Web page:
Ingham County School Building Finds Lead in Water Supply

The Michigan Department of Health and Human Services (MDHHS) and the Michigan Department of Environment, Great Lakes, and Energy (EGLE) are collaborating with the Ingham County Health Department (ICHD) in response to the discovery of lead in the drinking water at a building within Okemos Public Schools.

Okemos Public Schools Central Montessori building, located at 4406 Okemos Road in Meridian Township, conducted water testing and found lead levels of 5 parts per billion (ppb) in one area and 9 ppb in another.

Although Michigan’s threshold for lead is 15 ppb, MDHHS emphasizes that no level of lead is considered safe in drinking water. Exposure to lead can result in brain and kidney damage, behavioral problems, and even death, among other health issues.

Superintendent John Hood of Okemos Public Schools explained that the lead was discovered as a result of recent legislation, which aims to safeguard Michigan children from lead-contaminated water.

“The Okemos Public Schools remain dedicated to the health and safety of our community, as well as clear and transparent communication. In that spirit, we are writing to update our community regarding recent water testing at OPM (Okemos Public Montessori) and district plans to implement Michigan’s Clean Water Drinking Act, known as the ‘Filter First Legislation,’ ahead of the state’s 2025-26 deadline,” Hood stated.

This legislation, signed by Governor Gretchen Whitmer in October, requires Michigan schools and childcare centers to install filtered faucets, establish a drinking water management plan, and conduct regular sampling and testing to ensure safe drinking water for children.

Following reports of discolored water in classrooms at Central Montessori, testing was ordered, resulting in the discovery of one sample with lead levels above the recommended threshold of 5 parts per billion, according to Hood. Additional testing identified two other faucets with lead measurements above the 5 ppb limit. The school district is following the recommendations provided by the Michigan Department of Environment, Great Lakes, and Energy (EGLE) and their testing company, Environmental Resources Group (ERG).

One of these recommendations included cleaning all faucet aerators, flushing the system, shutting off the affected fixtures, and posting signs indicating that the water is not safe for drinking. Bottled water will also continue to be provided throughout the building.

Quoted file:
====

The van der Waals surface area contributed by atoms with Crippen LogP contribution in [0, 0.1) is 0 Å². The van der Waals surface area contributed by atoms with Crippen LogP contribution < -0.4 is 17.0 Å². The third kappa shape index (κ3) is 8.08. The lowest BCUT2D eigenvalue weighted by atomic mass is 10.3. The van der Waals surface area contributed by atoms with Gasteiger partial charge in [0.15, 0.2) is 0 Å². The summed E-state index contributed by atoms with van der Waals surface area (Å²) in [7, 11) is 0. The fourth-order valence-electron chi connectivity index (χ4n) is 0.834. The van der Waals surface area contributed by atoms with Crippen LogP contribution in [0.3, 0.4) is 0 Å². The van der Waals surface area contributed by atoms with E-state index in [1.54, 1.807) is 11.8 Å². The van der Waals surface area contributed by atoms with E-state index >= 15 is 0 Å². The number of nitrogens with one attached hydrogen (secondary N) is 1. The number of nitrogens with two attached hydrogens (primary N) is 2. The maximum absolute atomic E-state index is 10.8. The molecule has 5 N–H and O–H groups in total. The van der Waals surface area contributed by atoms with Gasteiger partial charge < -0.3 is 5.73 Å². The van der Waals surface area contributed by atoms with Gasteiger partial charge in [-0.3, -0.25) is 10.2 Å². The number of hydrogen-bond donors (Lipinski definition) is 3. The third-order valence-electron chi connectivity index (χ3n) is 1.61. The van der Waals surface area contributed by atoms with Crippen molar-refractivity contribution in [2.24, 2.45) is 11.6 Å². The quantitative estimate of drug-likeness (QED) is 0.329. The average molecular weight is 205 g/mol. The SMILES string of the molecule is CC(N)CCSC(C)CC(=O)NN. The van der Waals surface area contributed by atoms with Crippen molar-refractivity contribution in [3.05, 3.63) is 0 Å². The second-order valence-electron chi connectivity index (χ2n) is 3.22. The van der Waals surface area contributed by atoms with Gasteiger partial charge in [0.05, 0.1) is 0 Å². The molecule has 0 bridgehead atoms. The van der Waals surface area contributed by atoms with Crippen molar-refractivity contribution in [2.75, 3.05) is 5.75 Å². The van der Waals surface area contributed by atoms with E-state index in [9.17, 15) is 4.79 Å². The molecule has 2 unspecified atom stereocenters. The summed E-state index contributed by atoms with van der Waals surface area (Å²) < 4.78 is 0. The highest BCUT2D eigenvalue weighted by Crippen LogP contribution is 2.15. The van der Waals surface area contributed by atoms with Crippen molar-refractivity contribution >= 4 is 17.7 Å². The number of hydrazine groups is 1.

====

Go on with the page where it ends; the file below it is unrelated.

EGLE Strategic Communications Advisor Scott Dean confirmed that all hallway filtered fountains/bottle filling stations in the building have tested negative for lead. He also mentioned that the detections were limited to a few classroom faucets that have been taken out of service. The district already has an alternative water supply in place.

The Ingham County Health Department, through Health Communications Specialist Victoria Coykendall, also provided recommendations. These included offering lead tests to students and staff and advising parents to consult their primary care provider if they have concerns about their child’s health.

MDHHS Public Information Officer Lynn Sutfin stated that MDHHS and EGLE are working with the Ingham County Health Department to address the issue. MDHHS has suggested sharing health education information with families and has offered assistance with blood lead level testing if necessary. EGLE has been in contact with the school and the municipal water provider (ELMWSA) to provide technical guidance on flushing and sampling the drinking water at the school.

The Michigan Advance reached out to Superintendent Hood for a comment on these recommendations and whether they are being fully implemented, but there has been no response so far.

Given the Flint water crisis that began in 2014, concerns about lead in drinking water have understandably intensified. In Flint, the failure to implement anti-corrosion treatments resulted in lead leaching into the city’s drinking water, causing widespread health issues. While Okemos is not facing a situation of the same severity, the involvement of children magnifies the concern. According to MDHHS, children exposed to lead may experience lower IQ scores, decreased academic achievement, behavioral problems, attention-related disorders, and hearing and kidney function deterioration. The extent of exposure can be determined most reliably through a blood test.

This concern played a role in bipartisan legislation, also signed by Governor Whitmer in October, that guarantees lead screening for minors in Michigan. The legislation mandates lead poisoning testing for all children between 12 and 24 months of age, while still allowing parents to choose whether to opt out.

In addition to Flint, Benton Harbor and other Michigan communities, such as Hamtramck and Grand Rapids, have also dealt with significant lead poisoning. A 2021 study published in JAMA Pediatrics revealed that Michigan ranked third highest in the nation for children with elevated lead levels in their blood.

According to the U.S. Centers for Disease Control and Prevention (CDC), lead exposure is particularly hazardous for children under the age of six due to their rapid development. It is believed that recent construction at the Okemos Public Montessori at Central building resulted in lead solder used in joining copper pipes being released into the water supply. The building, which opened in 1923, is the oldest in the district.

[Correction: An earlier version of this story stated that students and staff at Okemos Public Montessori at Central “should receive a lead test.” However, Victoria Coykendall, health communications specialist with the Ingham County Health Department, says she misspoke and that the recommendation was that students and staff “could receive a lead test.”]

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